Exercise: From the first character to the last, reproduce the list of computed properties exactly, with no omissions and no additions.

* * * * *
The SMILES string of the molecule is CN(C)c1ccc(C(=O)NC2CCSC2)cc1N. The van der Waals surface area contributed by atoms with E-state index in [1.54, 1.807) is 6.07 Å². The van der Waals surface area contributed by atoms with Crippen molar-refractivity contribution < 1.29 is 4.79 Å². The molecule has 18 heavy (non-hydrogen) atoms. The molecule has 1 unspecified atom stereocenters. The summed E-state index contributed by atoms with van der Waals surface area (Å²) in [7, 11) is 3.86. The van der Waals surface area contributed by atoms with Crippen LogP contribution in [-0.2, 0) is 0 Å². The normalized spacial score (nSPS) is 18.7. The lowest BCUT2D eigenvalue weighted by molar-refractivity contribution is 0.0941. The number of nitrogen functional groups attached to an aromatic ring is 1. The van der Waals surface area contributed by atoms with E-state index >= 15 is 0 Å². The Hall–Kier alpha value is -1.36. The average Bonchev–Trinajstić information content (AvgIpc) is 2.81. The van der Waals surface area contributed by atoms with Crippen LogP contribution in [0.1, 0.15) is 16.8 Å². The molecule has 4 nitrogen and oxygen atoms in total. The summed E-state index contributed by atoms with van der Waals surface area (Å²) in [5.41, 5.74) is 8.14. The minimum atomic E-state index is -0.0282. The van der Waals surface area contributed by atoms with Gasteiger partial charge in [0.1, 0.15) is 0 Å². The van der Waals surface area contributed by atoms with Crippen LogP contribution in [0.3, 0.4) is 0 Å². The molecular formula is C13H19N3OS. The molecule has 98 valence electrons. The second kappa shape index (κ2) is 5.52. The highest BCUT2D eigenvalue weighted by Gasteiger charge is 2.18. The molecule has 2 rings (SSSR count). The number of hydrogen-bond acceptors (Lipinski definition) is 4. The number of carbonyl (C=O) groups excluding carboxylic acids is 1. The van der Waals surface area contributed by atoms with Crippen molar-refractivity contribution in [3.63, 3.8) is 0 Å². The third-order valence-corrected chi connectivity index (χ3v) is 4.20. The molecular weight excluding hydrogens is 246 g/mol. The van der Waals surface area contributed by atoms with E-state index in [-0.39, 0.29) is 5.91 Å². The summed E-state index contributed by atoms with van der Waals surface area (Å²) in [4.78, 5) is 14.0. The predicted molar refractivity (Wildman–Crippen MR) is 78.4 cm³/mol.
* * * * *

The SMILES string of the molecule is CN(C)c1ccc(C(=O)NC2CCSC2)cc1N. The van der Waals surface area contributed by atoms with E-state index in [1.54, 1.807) is 6.07 Å². The van der Waals surface area contributed by atoms with Crippen molar-refractivity contribution < 1.29 is 4.79 Å². The molecule has 18 heavy (non-hydrogen) atoms. The molecule has 1 unspecified atom stereocenters. The summed E-state index contributed by atoms with van der Waals surface area (Å²) in [7, 11) is 3.86. The van der Waals surface area contributed by atoms with Crippen LogP contribution in [-0.2, 0) is 0 Å². The normalized spacial score (nSPS) is 18.7. The lowest BCUT2D eigenvalue weighted by molar-refractivity contribution is 0.0941. The number of nitrogen functional groups attached to an aromatic ring is 1. The van der Waals surface area contributed by atoms with E-state index >= 15 is 0 Å². The Hall–Kier alpha value is -1.36. The average Bonchev–Trinajstić information content (AvgIpc) is 2.81. The van der Waals surface area contributed by atoms with Crippen LogP contribution in [0.1, 0.15) is 16.8 Å². The molecule has 4 nitrogen and oxygen atoms in total. The summed E-state index contributed by atoms with van der Waals surface area (Å²) in [5.41, 5.74) is 8.14. The minimum atomic E-state index is -0.0282. The van der Waals surface area contributed by atoms with Gasteiger partial charge in [0.1, 0.15) is 0 Å². The van der Waals surface area contributed by atoms with Crippen LogP contribution in [0.3, 0.4) is 0 Å². The molecular formula is C13H19N3OS. The molecule has 98 valence electrons. The second kappa shape index (κ2) is 5.52. The highest BCUT2D eigenvalue weighted by Gasteiger charge is 2.18. The molecule has 2 rings (SSSR count). The number of hydrogen-bond acceptors (Lipinski definition) is 4. The number of carbonyl (C=O) groups excluding carboxylic acids is 1. The van der Waals surface area contributed by atoms with Crippen molar-refractivity contribution in [3.63, 3.8) is 0 Å². The third-order valence-corrected chi connectivity index (χ3v) is 4.20. The molecular weight excluding hydrogens is 246 g/mol. The van der Waals surface area contributed by atoms with E-state index in [-0.39, 0.29) is 5.91 Å². The summed E-state index contributed by atoms with van der Waals surface area (Å²) in [4.78, 5) is 14.0. The predicted molar refractivity (Wildman–Crippen MR) is 78.4 cm³/mol.